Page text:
Explaining that I wasn't what you would term an "experienced" driver, I started the engine. The fuel gauge read empty. Many attempts to siphon petrol through a hose to fill the tank proved unsuccessful. The hand-pump was useless. After what seemed an eternity, one of the boys emerged from the generator shed with a new pump. Soon the engine was purring. Those directed to stay at the mission with the head teacher (whose leg was injured) peered from behind trees and buildings for fear of being run over, while the boys in the truck and the literally "white-faced" Madam Townend drove off in the Land Cruiser. I shouted over my shoulder to the boys that they must pray for God's help.

I'll never forget that journey. The winding road, edged with steep ravines, seemed endless. Had I realized it was so far, I'm sure I would never have attempted the task. The steep descents into the creeks and riverbeds appeared enormous. Several times I found myself saying "Please Lord," out loud as we made our way up rapidly rising mountains only to stall out. I had instructed the passengers not to speak for fear I would lose my concentration. One boy watched constantly to caution me if I was too close to the mountain edge or river bank. More than once I had to discipline a wandering mind. My thoughts kept drifting to Eli. Would we be able to save his life? He was such a good boy, well-loved, and respected. I recalled the smile on his face when he was ordained deacon at our little church. He was so pleased at the opportunity to serve God. I seemed to ache inside.

Sensing that it was unsafe to go further as conditions worsened, we came to a halt. Several hundred meters before us stood a rather shaky bridge and my courage failed. The boys and Paquito (the Year One teacher) gathered a sleeping bag and set off on foot, Two boys and I remained to work out some method of turning the Land Cruiser around so it would be ready for the long trip home.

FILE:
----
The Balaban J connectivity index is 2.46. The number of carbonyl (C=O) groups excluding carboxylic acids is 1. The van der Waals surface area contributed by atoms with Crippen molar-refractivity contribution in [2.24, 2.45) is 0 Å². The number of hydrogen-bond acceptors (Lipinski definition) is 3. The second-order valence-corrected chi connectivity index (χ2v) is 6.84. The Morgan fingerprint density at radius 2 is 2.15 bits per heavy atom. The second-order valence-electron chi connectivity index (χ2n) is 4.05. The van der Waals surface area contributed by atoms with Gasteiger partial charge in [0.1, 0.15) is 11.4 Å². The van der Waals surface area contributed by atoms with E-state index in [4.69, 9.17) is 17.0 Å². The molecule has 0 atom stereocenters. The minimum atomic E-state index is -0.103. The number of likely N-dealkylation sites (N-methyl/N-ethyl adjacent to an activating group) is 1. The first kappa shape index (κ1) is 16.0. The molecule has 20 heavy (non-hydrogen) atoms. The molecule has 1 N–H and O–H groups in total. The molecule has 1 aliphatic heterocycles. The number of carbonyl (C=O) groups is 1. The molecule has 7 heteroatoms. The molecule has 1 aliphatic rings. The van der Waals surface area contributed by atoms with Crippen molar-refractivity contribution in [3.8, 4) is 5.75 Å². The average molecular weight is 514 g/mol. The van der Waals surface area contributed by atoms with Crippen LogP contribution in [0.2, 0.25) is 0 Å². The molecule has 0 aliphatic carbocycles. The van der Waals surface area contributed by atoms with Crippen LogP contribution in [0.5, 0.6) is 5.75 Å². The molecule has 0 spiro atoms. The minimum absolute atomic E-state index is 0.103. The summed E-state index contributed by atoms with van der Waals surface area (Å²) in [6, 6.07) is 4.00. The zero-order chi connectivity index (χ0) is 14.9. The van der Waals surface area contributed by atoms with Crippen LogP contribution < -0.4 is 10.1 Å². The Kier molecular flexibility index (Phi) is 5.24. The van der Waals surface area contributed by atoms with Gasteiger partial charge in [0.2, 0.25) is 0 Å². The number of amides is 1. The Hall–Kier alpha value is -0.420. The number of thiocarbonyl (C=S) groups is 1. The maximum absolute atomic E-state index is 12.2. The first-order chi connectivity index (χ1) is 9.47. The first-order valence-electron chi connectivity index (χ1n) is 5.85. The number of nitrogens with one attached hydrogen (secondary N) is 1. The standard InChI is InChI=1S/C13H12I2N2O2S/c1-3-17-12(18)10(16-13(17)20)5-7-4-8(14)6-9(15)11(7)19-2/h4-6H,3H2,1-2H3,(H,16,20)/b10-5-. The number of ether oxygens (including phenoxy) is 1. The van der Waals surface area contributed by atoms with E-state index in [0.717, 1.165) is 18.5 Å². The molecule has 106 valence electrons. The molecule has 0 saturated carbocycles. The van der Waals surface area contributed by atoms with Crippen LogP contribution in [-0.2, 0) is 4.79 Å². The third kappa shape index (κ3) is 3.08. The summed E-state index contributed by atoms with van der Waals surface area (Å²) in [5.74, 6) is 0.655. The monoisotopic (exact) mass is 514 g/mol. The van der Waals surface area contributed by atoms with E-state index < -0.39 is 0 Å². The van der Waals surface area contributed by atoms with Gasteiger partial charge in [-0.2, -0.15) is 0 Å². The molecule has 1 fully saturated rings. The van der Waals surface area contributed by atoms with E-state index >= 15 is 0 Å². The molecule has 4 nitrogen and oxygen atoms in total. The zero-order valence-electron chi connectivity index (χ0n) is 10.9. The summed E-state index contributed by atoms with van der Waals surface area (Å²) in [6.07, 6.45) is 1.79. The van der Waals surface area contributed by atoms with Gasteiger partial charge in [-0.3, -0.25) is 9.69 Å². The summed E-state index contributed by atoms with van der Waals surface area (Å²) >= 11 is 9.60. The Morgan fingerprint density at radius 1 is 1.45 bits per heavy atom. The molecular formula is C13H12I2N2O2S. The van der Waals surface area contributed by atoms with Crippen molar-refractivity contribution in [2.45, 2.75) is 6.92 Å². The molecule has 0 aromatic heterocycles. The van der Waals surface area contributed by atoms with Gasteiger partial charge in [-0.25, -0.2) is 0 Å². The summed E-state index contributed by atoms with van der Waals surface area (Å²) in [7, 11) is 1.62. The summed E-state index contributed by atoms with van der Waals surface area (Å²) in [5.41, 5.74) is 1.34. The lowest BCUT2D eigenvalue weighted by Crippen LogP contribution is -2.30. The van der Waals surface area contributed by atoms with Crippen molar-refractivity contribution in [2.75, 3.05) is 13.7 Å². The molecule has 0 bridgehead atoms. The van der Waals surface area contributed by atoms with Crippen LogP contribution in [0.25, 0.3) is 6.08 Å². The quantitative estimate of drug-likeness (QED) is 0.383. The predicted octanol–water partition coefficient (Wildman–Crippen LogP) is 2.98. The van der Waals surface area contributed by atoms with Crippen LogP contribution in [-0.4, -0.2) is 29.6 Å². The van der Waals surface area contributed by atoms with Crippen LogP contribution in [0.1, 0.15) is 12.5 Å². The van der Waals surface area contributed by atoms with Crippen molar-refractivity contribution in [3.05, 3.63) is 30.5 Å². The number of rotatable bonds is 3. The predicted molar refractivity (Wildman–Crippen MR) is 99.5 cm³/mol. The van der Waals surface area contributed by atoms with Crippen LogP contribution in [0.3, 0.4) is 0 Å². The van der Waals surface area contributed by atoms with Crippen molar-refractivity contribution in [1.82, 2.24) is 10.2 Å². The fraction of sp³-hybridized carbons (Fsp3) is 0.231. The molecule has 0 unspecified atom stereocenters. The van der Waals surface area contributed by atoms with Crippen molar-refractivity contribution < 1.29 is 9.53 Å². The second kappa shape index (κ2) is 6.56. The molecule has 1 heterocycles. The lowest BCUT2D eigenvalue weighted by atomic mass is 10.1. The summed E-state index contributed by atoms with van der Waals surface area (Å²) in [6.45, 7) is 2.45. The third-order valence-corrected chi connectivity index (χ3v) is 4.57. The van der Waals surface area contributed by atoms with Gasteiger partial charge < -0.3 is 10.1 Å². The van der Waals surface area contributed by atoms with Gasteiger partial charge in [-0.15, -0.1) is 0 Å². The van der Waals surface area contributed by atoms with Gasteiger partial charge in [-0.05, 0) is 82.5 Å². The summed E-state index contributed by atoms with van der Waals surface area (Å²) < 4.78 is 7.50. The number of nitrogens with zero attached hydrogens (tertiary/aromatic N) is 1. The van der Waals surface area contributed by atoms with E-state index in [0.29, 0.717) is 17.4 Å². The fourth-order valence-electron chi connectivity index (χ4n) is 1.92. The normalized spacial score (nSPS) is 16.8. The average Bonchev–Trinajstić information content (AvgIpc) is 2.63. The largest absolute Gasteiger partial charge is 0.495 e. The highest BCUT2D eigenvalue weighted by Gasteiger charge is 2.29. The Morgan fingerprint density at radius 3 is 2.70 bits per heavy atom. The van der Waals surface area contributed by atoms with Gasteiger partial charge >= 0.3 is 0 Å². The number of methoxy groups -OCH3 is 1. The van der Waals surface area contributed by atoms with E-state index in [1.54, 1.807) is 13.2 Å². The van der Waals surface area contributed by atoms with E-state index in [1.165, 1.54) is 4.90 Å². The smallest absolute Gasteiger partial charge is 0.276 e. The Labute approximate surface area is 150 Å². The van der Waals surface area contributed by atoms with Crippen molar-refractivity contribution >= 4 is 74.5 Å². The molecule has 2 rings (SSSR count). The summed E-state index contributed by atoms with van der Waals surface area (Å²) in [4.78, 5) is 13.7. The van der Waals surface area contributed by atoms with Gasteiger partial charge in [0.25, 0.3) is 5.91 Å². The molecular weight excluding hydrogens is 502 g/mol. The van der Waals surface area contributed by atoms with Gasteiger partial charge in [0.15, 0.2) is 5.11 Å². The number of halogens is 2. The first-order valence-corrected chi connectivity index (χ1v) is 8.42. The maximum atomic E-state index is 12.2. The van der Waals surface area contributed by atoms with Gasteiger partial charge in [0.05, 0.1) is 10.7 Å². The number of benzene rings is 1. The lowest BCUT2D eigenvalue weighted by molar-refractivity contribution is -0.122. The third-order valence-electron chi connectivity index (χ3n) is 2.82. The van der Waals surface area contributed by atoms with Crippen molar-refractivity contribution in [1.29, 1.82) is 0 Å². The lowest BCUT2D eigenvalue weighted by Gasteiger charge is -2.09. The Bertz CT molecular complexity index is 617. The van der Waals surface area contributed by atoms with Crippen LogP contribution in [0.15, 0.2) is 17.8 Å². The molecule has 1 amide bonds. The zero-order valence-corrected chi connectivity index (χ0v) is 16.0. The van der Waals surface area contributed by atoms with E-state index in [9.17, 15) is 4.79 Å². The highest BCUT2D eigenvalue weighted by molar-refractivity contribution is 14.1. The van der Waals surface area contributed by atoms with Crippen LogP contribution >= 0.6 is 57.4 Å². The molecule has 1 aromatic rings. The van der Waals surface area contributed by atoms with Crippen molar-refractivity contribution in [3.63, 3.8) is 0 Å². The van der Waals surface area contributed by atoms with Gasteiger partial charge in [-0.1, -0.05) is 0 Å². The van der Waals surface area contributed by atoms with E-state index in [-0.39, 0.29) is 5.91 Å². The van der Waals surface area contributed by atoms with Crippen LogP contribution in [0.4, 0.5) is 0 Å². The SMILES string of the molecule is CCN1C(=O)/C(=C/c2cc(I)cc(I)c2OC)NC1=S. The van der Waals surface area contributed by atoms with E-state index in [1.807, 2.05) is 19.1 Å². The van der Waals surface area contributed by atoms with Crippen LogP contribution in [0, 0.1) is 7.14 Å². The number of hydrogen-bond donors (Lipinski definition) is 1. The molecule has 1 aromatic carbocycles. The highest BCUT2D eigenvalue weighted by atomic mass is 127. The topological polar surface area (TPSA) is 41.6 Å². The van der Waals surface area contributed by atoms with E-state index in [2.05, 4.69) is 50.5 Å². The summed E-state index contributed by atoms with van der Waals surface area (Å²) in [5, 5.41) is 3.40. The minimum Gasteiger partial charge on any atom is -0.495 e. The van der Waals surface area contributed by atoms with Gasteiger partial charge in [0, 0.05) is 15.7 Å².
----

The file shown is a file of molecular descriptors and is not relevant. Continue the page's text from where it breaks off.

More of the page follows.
Close to the bridge we discovered a small clearing. Although it was covered with a heap of dirt and large stones, we reasoned that if we could somehow get over them all would be well. The Land Cruiser edged down the mountainside and veered right into the clearing. There was a large crash as I hit the pile of stones, nose first. Jumping out I noticed a puddle of oil near the right wheel and I realized the old vehicle was not quite in the same condition it had been when we first left Menyamya! After numerous attempts to back up the mountain we decided to wait for extra "pushing" help from the others to free us.

At last the little procession came down the mountainside. Before a word was spoken, their crying told me of Eli's condition. I really had to fight back the tears. Somehow I had to be brave for their sakes. As they neared, I could see Eli's stiff body on top of the sleeping bag and bed they had made from pieces of wood and vines. His neck was broken. That was my first view of a dead person. Looking at his face, I noticed how peaceful it was. "Although we are sad," reminded the boys, "we can still be happy that someday we will see Eli in Heaven." Even through their tear-stained faces, I could tell they, too, believed it.

With the extra help we were able to shift the Land Cruiser a short way back up the steep slope.

We thought it would be best if we drove down to the bridge and attempted to reverse into the small clearing. However, the steep slope and inefficient brakes made us go further than we had planned. Now we were in danger. The left wheel rested on a not­very-trustworthy piece of wood on the very edge of the bridge. To start the engine would have been suicidal. Somehow we had to push that vehicle up the steep ascent to the clearing.

Several kind natives passing by stopped to aid. After placing huge rocks in front of the wheel and to the chorus of "push," "push," we made progress, My arms ached from turning the steering wheel with all my might. Despite all our efforts, we ended up crunched against the mountain-side. It appeared all was hopeless. Then to top it all off, it started to rain.